Migration and Mental Health: a Discussion
Stability and safety are two goals that all human beings strive towards. As humans, we are constantly trying to make sense of the world and long for a sense of 'normalcy' in our day to day lives. Migrating out of what we call home into a new environment, with new people and surroundings disrupts these needs. People migrate for a variety of reasons. Some of them include, the search for a safer living environment, to escape conflict, or for a economic reasons. Regardless, leaving what is familiar puts us out of our comfort zone and can have various health impacts, especially in relation to our mental health.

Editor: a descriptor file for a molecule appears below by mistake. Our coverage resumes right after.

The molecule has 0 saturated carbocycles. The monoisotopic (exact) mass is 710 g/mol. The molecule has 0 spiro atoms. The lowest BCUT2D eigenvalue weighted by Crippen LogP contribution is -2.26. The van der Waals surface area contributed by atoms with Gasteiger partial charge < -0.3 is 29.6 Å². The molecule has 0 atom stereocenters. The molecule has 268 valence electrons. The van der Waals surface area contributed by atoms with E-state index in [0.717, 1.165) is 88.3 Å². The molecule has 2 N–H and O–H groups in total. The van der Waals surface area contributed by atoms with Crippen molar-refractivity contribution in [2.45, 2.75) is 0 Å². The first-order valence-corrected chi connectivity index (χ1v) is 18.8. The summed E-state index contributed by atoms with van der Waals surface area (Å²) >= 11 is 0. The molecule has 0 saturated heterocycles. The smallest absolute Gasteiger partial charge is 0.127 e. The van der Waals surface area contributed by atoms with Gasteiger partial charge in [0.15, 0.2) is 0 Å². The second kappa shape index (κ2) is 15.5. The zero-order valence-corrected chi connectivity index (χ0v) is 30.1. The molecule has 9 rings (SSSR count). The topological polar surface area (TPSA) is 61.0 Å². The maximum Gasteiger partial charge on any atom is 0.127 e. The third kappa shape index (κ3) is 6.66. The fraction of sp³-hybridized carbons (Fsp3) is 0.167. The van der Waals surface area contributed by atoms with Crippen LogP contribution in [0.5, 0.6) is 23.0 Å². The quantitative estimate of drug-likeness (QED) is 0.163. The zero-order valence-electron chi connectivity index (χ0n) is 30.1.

At its core, human migration means the movement from one country or place to another (Blakemore 2019), which can include those seeking refuge. When moving from place to place, migrants face a risk of uncertainty and instability. On top of that, there can be a sense of a loss of community ties and belonging. All of these factors impact everyone differently, but can have detrimental health impacts on many. According to the World Health Organization (WHO), refugees, asylum seekers, and irregular migrants are at a higher risk for certain mental health disorders, including post-traumatic stress, depression, and psychosis. Compared to the rest of the population, refugees have three times higher rates of depression and anxiety (WHO 2017). Migration itself can already have stressful physical impacts on the body by enduring harsh travel conditions. Additionally, the lack of access to health promoting necessities can have lasting mental health impacts that are often looked over. On top of greater risk for mental disorders, migrants frequently also have a lack of access to health facilities in the countries they migrate to. Most countries have limitations of healthcare access for migrants, especially undocumented migrants. In the United States of America, undocumented people are not allowed to apply for Medicare or Medicaid for the most part. The only option for healthcare coverage in the USA as an undocumented person is to purchase unsubsidized insurance, which can be a large expense for an individual or family attempting to resettle in a new country (Uhler 2019).